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Third Sunday of Easter

A New Fire!

'Love was his meaning.' So wrote Dame Julian of Norwich, the English mystic. No doubt she was reflecting upon the love pronounced upon the Cross. "Do you love me?" Jesus asks in today's Gospel. It is by the Sea of Tiberias: there is a charcoal fire lighting, reminding us of another in Jerusalem, where Peter denied Christ, not once, but three times.

Galilee is where Jesus would have met his disciples for the first time. He was the stranger who appeared from nowhere, calling to them, "Follow me!" They left their nets and their fishing to do just that. Now they had returned to Galilee, their own country, to their wooden boats. Peter announces, "I am going fishing." The others say, "We'll come with you." They fish all night but have caught nothing before Jesus appears to them on the shore.

Again he appears as a stranger. It is dawn: the sun is rising, beginning to break through on the little company of fishermen, who have caught nothing. "Have you caught anything, children?" he shouts cheerily. He is more awake than they are! "Throw out the net on starboard and you'll find something!" He is also a better fisherman! The eyes of the beloved disciple are opened by the sudden revelation of the fish: "It is the Lord!" he shouts, like a prophet.

Peter springs into action, always doing the daft thing, diving into the sea like a madman! After all, love is daft, and dafter still - the stranger standing on the shore is Jesus! He was crucified in Jerusalem, but rose from the dead on the third day! Only a fool would believe it! Or perhaps a few fisherman - a carpenter from Nazareth had risen from the dead! He was with them now, like a stranger on the shore, as it had been in the beginning.

Now it was all beginning again, but in a new way. The Lord invites them to "Come and have breakfast." A charcoal fire is lighting with bread and fish on it. After breakfast the Lord turns to Peter: "Simon, son of John, do you love me more than these?" "Yes, Lord, you know I love you." He need not have asked - he knew Peter loved him - but he does, a second, and a third time!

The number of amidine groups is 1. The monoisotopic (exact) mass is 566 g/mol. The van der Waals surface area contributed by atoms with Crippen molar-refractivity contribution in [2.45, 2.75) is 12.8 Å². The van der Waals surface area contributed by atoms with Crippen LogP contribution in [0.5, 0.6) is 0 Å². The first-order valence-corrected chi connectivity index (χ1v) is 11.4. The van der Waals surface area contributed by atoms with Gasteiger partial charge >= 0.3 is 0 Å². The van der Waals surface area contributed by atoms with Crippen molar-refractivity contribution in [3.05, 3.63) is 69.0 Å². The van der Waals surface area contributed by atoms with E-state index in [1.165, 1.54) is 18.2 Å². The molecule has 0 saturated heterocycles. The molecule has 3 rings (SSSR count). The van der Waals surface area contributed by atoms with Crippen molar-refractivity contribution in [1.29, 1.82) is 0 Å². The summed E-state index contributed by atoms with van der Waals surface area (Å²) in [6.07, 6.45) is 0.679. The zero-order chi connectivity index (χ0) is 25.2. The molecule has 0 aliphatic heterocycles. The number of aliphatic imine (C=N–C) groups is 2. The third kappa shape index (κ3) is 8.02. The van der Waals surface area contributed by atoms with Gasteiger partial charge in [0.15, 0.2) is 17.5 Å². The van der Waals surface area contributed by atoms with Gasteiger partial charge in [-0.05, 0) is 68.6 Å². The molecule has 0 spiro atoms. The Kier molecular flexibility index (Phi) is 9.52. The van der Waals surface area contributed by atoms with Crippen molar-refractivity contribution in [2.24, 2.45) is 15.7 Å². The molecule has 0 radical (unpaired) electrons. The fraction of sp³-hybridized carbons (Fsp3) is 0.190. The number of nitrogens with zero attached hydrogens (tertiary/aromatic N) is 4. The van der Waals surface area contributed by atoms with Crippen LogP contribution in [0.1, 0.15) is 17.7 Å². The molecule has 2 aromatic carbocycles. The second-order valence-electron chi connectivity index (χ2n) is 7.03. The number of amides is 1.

The friendship with Peter had begun in Galilee. He had called him from his nets and fishing to be with him. The love had begun there too - the love of friendship, the gift given from above. "You did not choose me, no I chose you, to go out and bear fruit!" Only love bears fruit. It does so in Jerusalem, where the Lord is crucified and Peter denied him three times. The love of Christ for Peter was shown upon the Cross, in a bloody agony. Peter's heart had flushed with sorrow. It was too late! The Lord whom he loved was bludgeoned to death, lying innocent on the floor of the tomb, his body limp.

Now he was alive! suddenly among them on the shores of Galilee! There is a new fire lighting in Peter's heart! It is the fire of the resurrection! The Lord lights the fire by forgiving him ... three times ... for each and every failure! He does so in Jerusalem ... on the Cross. Love covers a multitude of sins.

This is a morning of the resurrection! The friendship begins again. It is the fire of Easter! It lights in Peter's heart. It lights in every heart where the Paschal candle is lit! It is the flame of love! The fishermen carry it in the boat: it is an eternal flame! It can never be extinguished!

Peter will carry it to Rome eventually. As an old man, he will be girded by the soldiers of Nero, and made to climb. He will be crucified with his feet upward - his own request, being so unlike his Master! His face will be low to the ground: the dust of men! In his heart ... the shore of Galilee, the voice of Christ speaking to him, yesterday, today, and forever. "Simon, son of John, do you love me?" "Yes, Lord, you know I love you." Feed my sheep!

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